Continuing to welcome the best and brightest to Britain. From the autumn, PhD level occupations will be exempt from the Tier 2 visa cap, and we will update the immigration rules so researchers conducting fieldwork overseas are not penalised if they apply to settle in the UK.
Building world-class infrastructure. Ten English cities will receive a share of £60 million for transport projects through the Transforming Cities Fund, and we will boost digital connectivity by rolling out fibre broadband to nine more local authority areas who will each receive a share of £53 million. The Chancellor has also reiterated our commitment to Northern Powerhouse Rail.
Forging new partnerships to build a Global Britain. We will set up a new export finance facility to provide more flexible short-term support to UK exporters as we leave the EU.
Restoring the dream of home ownership for millions of young people. A new £3 billion Affordable Homes Guarantee scheme will deliver around 30,000 affordable homes. We will also introduce a new permitted development right to allow upward extensions without the need for planning permission.
Boosting wages and cutting taxes. We are increasing the National Living Wage this April to £8.21, an annual pay rise of £690 for a full-time worker. The Personal Allowance will also rise in April to £12,500 and Higher Rate Threshold to £50,000, cutting tax for 32 million people. And we will undertake a review of the latest international evidence on minimum wage.
Tackling period poverty. We'll provide free sanitary products for girls in secondary school, so no girl is ever forced to miss out on her education.
Supporting public services.
Tackling knife crime with £100 million of new funding for police. A further £100 million funding will be available to police forces in the worst affected areas in England and Wales for knife and violent crime.
Building world-class public services by increasing spending by above inflation. In the last two years alone, we've made the biggest pledge of any government since 1945 to our NHS, put £2 billion more into schools and police budgets will increase by up to £970 million this year. From 2020, at this year's Spending Review overall public spending will increase above inflation, with more for frontline services that we all rely on.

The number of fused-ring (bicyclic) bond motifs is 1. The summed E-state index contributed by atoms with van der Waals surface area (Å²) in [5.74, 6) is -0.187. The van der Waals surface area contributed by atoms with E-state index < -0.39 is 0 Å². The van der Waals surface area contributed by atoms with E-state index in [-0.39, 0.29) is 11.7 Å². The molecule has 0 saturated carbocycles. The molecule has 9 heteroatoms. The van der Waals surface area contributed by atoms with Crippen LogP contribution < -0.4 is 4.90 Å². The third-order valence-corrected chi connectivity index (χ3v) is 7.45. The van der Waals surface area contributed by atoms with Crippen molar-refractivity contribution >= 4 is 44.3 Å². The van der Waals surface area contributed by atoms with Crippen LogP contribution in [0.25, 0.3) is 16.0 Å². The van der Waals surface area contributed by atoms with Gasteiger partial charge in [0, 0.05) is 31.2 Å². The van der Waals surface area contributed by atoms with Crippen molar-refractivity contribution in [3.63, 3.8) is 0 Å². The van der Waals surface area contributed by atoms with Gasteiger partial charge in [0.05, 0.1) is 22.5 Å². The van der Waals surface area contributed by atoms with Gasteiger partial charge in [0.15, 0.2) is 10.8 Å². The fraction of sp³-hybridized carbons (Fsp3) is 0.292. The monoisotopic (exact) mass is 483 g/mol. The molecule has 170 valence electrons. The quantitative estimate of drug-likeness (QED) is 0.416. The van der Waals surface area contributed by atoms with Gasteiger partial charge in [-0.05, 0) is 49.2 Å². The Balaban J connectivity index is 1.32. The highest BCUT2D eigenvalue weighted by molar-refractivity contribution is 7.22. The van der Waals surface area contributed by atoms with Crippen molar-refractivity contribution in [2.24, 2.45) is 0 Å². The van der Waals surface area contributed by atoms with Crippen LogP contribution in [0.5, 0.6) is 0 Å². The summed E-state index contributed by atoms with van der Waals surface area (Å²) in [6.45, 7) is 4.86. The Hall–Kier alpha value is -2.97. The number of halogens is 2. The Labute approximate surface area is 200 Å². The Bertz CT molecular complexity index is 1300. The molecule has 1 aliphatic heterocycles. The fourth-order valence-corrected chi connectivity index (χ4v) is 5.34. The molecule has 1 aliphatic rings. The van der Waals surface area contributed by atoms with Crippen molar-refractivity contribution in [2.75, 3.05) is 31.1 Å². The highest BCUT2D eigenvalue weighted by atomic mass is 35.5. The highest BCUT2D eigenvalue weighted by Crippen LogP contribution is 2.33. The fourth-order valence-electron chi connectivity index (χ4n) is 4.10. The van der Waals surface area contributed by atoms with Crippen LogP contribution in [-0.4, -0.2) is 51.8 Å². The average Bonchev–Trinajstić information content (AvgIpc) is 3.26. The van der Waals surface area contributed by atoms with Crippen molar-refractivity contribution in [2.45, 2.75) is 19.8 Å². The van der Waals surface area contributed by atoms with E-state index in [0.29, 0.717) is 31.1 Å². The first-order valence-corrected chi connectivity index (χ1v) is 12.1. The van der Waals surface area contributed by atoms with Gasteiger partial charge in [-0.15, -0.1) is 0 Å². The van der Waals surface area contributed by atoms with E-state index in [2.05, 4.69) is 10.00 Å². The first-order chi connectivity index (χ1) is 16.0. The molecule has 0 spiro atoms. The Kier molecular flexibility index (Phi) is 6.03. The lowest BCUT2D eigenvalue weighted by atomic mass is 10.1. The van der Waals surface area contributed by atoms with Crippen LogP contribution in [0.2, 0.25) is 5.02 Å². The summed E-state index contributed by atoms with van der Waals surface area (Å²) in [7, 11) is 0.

Staying at the cutting edge of Clean Growth. We will take steps to enable passengers to have the option of 'zero carbon travel', help businesses to cut their carbon emissions and their energy bills, further decarbonise our gas supply, and will introduce a Future Homes Standard, bringing the end of fossil-fuel heating systems in all new houses from 2025.
Leading the world to enhance biodiversity whilst ensuring economic prosperity. We will require developers in England to enhance habitats for wildlife alongside developments. A new global review will assess the economic value of biodiversity globally so we know what's needed to take action.
Reducing our dependency on natural gas by increasing the proportion of green gas in our system. To meet our climate targets we will reduce our dependency on burning natural gas to heat homes, accelerating decarbonisation by increasing the proportion of green gas in the grid.
Thérèse has helped launch this year's Great British Spring Clean, run by environmental charity Keep Britain Tidy. The campaign, which runs from March 22nd to April 23rd, will see up to half a million people taking action to clean up streets, parks and beaches across the country.
The Great British Spring Clean brings together individuals, community organisations, businesses and councils to make a difference to the environment on our doorstep and in 2018 around 370,000 #LitterHeroes collected more than 630,000 bags of rubbish.
Thérése said: "As an Environment Minister, I'm absolutely committed to supporting this important initiative. We need to be united in making sure this becomes a habit that everyone gets into on a regular basis, of not allowing litter to be left. I hope local people will get involved by taking part and organising events."
Thérése added: "Through our Waste Strategy we are committed to ensuring producers and manufacturers helping towards better recycling, and one of the key aims of a future Deposit Return Scheme is to reducing littering."
Keep Britain Tidy Chief Executive Allison Ogden-Newton said: "The Great British Spring Clean is an opportunity for the millions of people who care about the environment on their doorstep to do something positive that will make a visible difference.
"Regardless of politics, everyone can agree that tackling the litter pollution that despoils our country is something we should all support and it is fantastic to have the support of Thérèse to help us reach our target of getting 500,000 people out, taking action to clean up every corner of the country."
To find out more about the Great British Spring Clean or to register an event visit www.keepbritaintidy.org